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Congenital diaphragmatic hernia: Care at home

What is congenital diaphragmatic hernia?

Congenital diaphragmatic hernia (kun-jen-ih-tal di-ah-frag-mat-ik her-nee-ah), is often called CDH. It occurs when the diaphragm (the muscle that separates the chest from the abdomen) does not form completely. A hernia (hole) in this muscle allows some or all of the abdominal organs (stomach, spleen, liver, and intestines) to slide into the chest. Surgery involves putting the abdominal organs back in place and closing the hernia.

Will my child continue to have breathing problems?

Ongoing breathing problems after hospital discharge are very common in babies with CDH, whose lungs may be smaller than usual. Many such babies breathe faster than usual and work harder to breathe. A few children may need oxygen at home.

Breathing problems are usually most severe in the first year of life and improve with age. As lungs grow for several years, symptoms usually lessen. The health care team will review with you signs of breathing problems and any equipment or medicines needed at home to help your child's breathing. Know your child's usual breathing pattern and activity level.

If your child has continuing breathing problems at discharge, they should receive shots to help prevent RSV (respiratory syncytial virus) infection during cold and flu season. This is generally from November through April for the first 1-2 years of life. (See the education sheet on RSV). Your primary care doctor will arrange these. We also recommend all family members over age 6 months receive an annual flu shot.

How should I feed my child?

Children who had a CDH often have feeding problems. Your baby may be slow to feed at first and may throw up a lot. Usually time, patience, and practice will help. The doctor will tell you what to expect at home and when you should be concerned.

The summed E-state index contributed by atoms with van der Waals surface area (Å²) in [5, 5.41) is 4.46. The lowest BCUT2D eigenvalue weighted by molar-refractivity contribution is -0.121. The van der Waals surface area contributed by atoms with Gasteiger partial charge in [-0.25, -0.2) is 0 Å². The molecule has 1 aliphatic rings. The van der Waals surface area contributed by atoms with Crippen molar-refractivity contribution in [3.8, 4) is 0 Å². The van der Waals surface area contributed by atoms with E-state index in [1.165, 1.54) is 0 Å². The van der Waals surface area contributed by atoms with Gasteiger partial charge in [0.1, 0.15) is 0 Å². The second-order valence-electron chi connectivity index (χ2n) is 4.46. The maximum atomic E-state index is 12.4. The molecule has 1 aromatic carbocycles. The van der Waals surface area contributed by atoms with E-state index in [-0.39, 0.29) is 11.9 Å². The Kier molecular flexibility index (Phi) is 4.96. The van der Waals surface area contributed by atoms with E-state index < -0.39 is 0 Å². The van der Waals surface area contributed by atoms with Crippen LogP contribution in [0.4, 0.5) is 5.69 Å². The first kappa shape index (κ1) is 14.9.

Most children with CDH have a problem called gastroesophageal reflux (gas-troh-eh-sof-ah-jee-al ree-flux, or "GER.") GER is the backup of stomach contents into the esophagus (tube between the mouth and stomach). GER usually gets better with time. Sometimes different feeding techniques, upright positioning, or medicines are needed. A few children need surgery for this. (See the education sheet "Gastroesophageal reflux.")

Slow weight gain is very common. If your child has to work harder to breathe, more energy or calories are used. This usually improves as the child grows. If a special diet is needed, the health care team will review the plan with you.

When does my child need to see the doctor again?

You will need to choose a primary care provider (pediatrician or family doctor) to care for your child's health and development. Your baby's neonatologist will tell you when to make your first appointment. The neonatologist will talk with your baby's doctor before your child goes home. They will review what has happened to your child since birth and what is expected after going home.

You will be given a copy of the discharge summary sent to your child's doctor. We encourage you to take this with you whenever you see the doctor for the first 6 months. It can be very helpful when answering questions.

If your child had pulmonary hypertension (high pressure in the blood vessels in the lungs) that did not resolve prior to discharge, follow up with a cardiologist (heart doctor) will be arranged within 3 months of discharge.